Spring 1994 Vol. 04, No. 4 Laying the Groundwork
Psychedelic Research is slowly gathering momentum, emerging from a generation of hibernation into a cautious springtime of scientific activity. In keeping with the growth of research, this MAPS newsletter is the most ambitious and lengthiest ever published. It is designed primarily to inform you about scientific studies currently underway in the US and globally, and also offers perspectives on psychedelics, book reviews, notices about a new organization and upcoming conferences, an interview with Laura Huxley, letters from MAPS members, a special section on Families Who Value Psychedelics, and requests for volunteers and funding for various studies.
Several of MAPS’ projects are nearing completion of their protocol design phase and will be discussed in the next issue. These include Dr. Manuel Marin Madriz’s study in Nicaragua investigating the use of MDMA in the treatment of patients suffering from Post Traumatic Stress Disorder, Dr. Dietrich Hoffmann’s study examining the constituents of marijuana smoke after it has been filtered by water pipes and vaporizers, and Dr. Donald Abrams’ study exploring the use of smoked marijuana in the treatment of patients experiencing the HIV-related wasting syndrome.
MAPS is an educational as well as a scientific research organization. The newsletter is its primary vehicle to disseminate information. Almost 1500 people will receive this issue in the mail, more than ever before. Slightly over half of these are MAPS members. The rest are potential MAPS members, scientists, therapists, teachers, students, government officials, prisoners, patients, even people firmly convinced that psychedelic research should not be permitted to emerge from the scientific deep freeze.
As MAPS’ President, it is my firm conviction that continued progress in the field of psychedelic research hinges upon developing relationships of understanding between proponents and researchers, regulators, skeptics and opponents. There is no stronger foundation upon which to build such relationships than on a policy of open information, freely shared. Full disclosure permits informed (though often contentious) debate around ideas, not just ideologies.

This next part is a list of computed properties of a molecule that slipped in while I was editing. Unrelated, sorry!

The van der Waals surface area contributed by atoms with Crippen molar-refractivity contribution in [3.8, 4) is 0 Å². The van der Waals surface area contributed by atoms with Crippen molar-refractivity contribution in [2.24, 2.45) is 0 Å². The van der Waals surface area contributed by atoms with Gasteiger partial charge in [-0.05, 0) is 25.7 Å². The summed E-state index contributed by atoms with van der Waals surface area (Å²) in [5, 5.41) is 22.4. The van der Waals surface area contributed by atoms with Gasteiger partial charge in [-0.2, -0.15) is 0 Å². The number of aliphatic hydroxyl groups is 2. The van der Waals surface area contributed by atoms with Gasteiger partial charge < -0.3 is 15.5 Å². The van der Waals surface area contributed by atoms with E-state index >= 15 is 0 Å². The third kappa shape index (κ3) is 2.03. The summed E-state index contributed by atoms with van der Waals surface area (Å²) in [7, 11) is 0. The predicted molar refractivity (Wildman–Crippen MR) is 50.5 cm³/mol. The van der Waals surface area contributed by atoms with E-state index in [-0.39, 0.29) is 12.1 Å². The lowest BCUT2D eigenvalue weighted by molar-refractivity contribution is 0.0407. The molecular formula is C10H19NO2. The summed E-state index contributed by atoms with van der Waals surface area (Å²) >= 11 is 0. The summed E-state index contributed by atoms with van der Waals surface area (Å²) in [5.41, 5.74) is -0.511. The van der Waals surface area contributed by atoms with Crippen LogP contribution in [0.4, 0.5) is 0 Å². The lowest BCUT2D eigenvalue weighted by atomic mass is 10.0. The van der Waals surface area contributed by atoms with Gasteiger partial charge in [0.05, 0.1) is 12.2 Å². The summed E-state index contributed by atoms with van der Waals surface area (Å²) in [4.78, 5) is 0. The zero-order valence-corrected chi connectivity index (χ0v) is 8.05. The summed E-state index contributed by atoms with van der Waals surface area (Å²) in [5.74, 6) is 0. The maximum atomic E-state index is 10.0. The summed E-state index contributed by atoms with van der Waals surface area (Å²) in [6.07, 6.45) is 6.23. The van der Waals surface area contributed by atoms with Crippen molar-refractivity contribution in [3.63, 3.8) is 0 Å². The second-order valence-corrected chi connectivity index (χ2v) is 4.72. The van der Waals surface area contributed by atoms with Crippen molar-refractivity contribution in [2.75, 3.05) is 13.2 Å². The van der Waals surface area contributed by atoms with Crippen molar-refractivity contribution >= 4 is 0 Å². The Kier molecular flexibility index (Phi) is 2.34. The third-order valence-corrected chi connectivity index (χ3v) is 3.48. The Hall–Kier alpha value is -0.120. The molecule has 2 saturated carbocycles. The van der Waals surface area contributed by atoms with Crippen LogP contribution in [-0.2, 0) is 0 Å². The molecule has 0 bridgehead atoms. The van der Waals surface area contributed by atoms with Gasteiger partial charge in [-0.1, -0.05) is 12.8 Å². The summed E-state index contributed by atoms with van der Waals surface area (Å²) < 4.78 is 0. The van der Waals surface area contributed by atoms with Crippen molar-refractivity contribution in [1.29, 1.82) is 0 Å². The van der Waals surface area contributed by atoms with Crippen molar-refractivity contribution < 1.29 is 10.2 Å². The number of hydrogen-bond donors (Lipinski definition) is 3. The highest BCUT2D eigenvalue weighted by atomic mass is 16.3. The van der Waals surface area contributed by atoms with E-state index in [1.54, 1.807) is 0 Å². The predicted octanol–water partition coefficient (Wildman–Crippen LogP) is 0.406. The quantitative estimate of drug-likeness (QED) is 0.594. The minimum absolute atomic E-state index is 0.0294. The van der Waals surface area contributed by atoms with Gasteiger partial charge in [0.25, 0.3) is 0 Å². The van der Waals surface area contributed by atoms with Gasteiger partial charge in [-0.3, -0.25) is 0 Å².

Disclosure about scientific studies is relatively easy, given that the FDA offers legal sanction for research. Though MAPS is focused on research into the use of psychedelics for medical and scientific purposes, it allows that persons other than the clinically ill may benefit from the use of psychedelics. Discussions about the value of psychedelics outside of clinical research studies are more difficult, especially within the punitive context of an international "War on Drugs." Relatively few people are aware that psychedelics have been valuable to many responsible and respected members of our society. In a recent telephone interview, Dr. Kary Mullis, the recipient of the 1993 Nobel Prize in Chemistry (and a new member of MAPS) remarked, "There are a lot of people, and I’m one, for whom psychedelics have been really beneficial. But I wouldn’t recommend it to everyone. Some people are just not ready, but society would benefit from letting people who are ready for psychedelics have legal access to them."
With your support, MAPS can sponsor psychedelic research leading to socially approved contexts for the beneficial use of psychedelics. In the short run, this issue is intended to provide you with intriguing reading well into the hot summer months.